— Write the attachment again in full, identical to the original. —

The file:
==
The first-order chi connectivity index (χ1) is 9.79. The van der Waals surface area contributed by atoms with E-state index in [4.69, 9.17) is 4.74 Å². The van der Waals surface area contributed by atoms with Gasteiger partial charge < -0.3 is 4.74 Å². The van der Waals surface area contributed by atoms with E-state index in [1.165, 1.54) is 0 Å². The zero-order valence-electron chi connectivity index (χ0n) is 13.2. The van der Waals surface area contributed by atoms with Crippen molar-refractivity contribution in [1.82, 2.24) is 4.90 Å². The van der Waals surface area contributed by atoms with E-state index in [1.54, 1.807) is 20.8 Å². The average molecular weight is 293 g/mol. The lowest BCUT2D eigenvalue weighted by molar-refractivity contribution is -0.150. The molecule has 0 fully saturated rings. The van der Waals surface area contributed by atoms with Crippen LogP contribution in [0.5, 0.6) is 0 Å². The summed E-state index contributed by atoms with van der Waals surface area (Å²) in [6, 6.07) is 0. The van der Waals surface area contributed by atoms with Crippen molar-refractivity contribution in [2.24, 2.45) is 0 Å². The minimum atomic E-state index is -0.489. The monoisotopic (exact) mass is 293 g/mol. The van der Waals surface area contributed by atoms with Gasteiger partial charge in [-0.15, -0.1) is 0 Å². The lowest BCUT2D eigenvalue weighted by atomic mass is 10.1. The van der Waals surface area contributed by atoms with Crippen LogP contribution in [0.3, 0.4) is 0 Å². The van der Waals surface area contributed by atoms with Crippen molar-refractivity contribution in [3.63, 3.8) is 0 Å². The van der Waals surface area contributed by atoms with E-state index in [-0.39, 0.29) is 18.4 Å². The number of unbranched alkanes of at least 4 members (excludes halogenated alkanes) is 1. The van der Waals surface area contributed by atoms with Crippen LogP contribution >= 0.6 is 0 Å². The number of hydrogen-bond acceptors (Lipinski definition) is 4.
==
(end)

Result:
The first-order chi connectivity index (χ1) is 9.79. The van der Waals surface area contributed by atoms with E-state index in [4.69, 9.17) is 4.74 Å². The van der Waals surface area contributed by atoms with Gasteiger partial charge < -0.3 is 4.74 Å². The van der Waals surface area contributed by atoms with E-state index in [1.165, 1.54) is 0 Å². The zero-order valence-electron chi connectivity index (χ0n) is 13.2. The van der Waals surface area contributed by atoms with Crippen molar-refractivity contribution in [1.82, 2.24) is 4.90 Å². The van der Waals surface area contributed by atoms with E-state index in [1.54, 1.807) is 20.8 Å². The average molecular weight is 293 g/mol. The lowest BCUT2D eigenvalue weighted by molar-refractivity contribution is -0.150. The molecule has 0 fully saturated rings. The van der Waals surface area contributed by atoms with Crippen LogP contribution in [0.5, 0.6) is 0 Å². The summed E-state index contributed by atoms with van der Waals surface area (Å²) in [6, 6.07) is 0. The van der Waals surface area contributed by atoms with Crippen molar-refractivity contribution in [2.24, 2.45) is 0 Å². The minimum atomic E-state index is -0.489. The monoisotopic (exact) mass is 293 g/mol. The van der Waals surface area contributed by atoms with Gasteiger partial charge in [-0.15, -0.1) is 0 Å². The lowest BCUT2D eigenvalue weighted by atomic mass is 10.1. The van der Waals surface area contributed by atoms with Crippen LogP contribution in [0.3, 0.4) is 0 Å². The van der Waals surface area contributed by atoms with Crippen molar-refractivity contribution in [3.63, 3.8) is 0 Å². The van der Waals surface area contributed by atoms with E-state index in [-0.39, 0.29) is 18.4 Å². The number of unbranched alkanes of at least 4 members (excludes halogenated alkanes) is 1. The van der Waals surface area contributed by atoms with Crippen LogP contribution >= 0.6 is 0 Å². The number of hydrogen-bond acceptors (Lipinski definition) is 4.